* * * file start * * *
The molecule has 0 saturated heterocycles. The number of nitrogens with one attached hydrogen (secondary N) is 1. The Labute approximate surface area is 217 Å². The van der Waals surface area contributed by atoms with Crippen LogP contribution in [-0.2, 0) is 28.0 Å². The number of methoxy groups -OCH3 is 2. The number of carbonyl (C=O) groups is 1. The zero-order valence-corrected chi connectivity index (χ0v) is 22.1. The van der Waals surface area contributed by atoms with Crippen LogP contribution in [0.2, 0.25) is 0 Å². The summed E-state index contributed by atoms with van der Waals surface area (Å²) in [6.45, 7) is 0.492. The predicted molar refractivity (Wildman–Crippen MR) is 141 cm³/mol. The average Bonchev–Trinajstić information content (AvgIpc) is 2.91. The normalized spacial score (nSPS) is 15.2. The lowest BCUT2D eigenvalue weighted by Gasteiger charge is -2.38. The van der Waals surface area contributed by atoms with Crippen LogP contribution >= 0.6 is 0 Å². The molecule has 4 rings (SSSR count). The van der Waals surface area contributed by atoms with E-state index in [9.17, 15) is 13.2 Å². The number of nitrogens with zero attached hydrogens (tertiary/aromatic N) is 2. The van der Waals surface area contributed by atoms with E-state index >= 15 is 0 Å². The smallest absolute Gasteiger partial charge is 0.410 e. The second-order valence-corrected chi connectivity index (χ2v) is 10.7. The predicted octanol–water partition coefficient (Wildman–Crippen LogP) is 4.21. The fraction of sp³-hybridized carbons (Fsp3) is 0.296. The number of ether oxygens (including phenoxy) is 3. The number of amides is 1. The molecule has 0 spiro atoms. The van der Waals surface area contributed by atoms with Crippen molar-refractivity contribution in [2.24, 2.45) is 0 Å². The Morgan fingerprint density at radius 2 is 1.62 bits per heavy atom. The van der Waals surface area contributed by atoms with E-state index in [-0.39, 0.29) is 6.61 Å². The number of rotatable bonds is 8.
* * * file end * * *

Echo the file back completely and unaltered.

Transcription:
The molecule has 0 saturated heterocycles. The number of nitrogens with one attached hydrogen (secondary N) is 1. The Labute approximate surface area is 217 Å². The van der Waals surface area contributed by atoms with Crippen LogP contribution in [-0.2, 0) is 28.0 Å². The number of methoxy groups -OCH3 is 2. The number of carbonyl (C=O) groups is 1. The zero-order valence-corrected chi connectivity index (χ0v) is 22.1. The van der Waals surface area contributed by atoms with Crippen LogP contribution in [0.2, 0.25) is 0 Å². The summed E-state index contributed by atoms with van der Waals surface area (Å²) in [6.45, 7) is 0.492. The predicted molar refractivity (Wildman–Crippen MR) is 141 cm³/mol. The average Bonchev–Trinajstić information content (AvgIpc) is 2.91. The normalized spacial score (nSPS) is 15.2. The lowest BCUT2D eigenvalue weighted by Gasteiger charge is -2.38. The van der Waals surface area contributed by atoms with Crippen LogP contribution >= 0.6 is 0 Å². The molecule has 4 rings (SSSR count). The van der Waals surface area contributed by atoms with E-state index in [9.17, 15) is 13.2 Å². The number of nitrogens with zero attached hydrogens (tertiary/aromatic N) is 2. The van der Waals surface area contributed by atoms with E-state index >= 15 is 0 Å². The smallest absolute Gasteiger partial charge is 0.410 e. The second-order valence-corrected chi connectivity index (χ2v) is 10.7. The predicted octanol–water partition coefficient (Wildman–Crippen LogP) is 4.21. The fraction of sp³-hybridized carbons (Fsp3) is 0.296. The number of ether oxygens (including phenoxy) is 3. The number of amides is 1. The molecule has 0 spiro atoms. The van der Waals surface area contributed by atoms with Crippen molar-refractivity contribution in [2.24, 2.45) is 0 Å². The Morgan fingerprint density at radius 2 is 1.62 bits per heavy atom. The van der Waals surface area contributed by atoms with E-state index in [-0.39, 0.29) is 6.61 Å². The number of rotatable bonds is 8.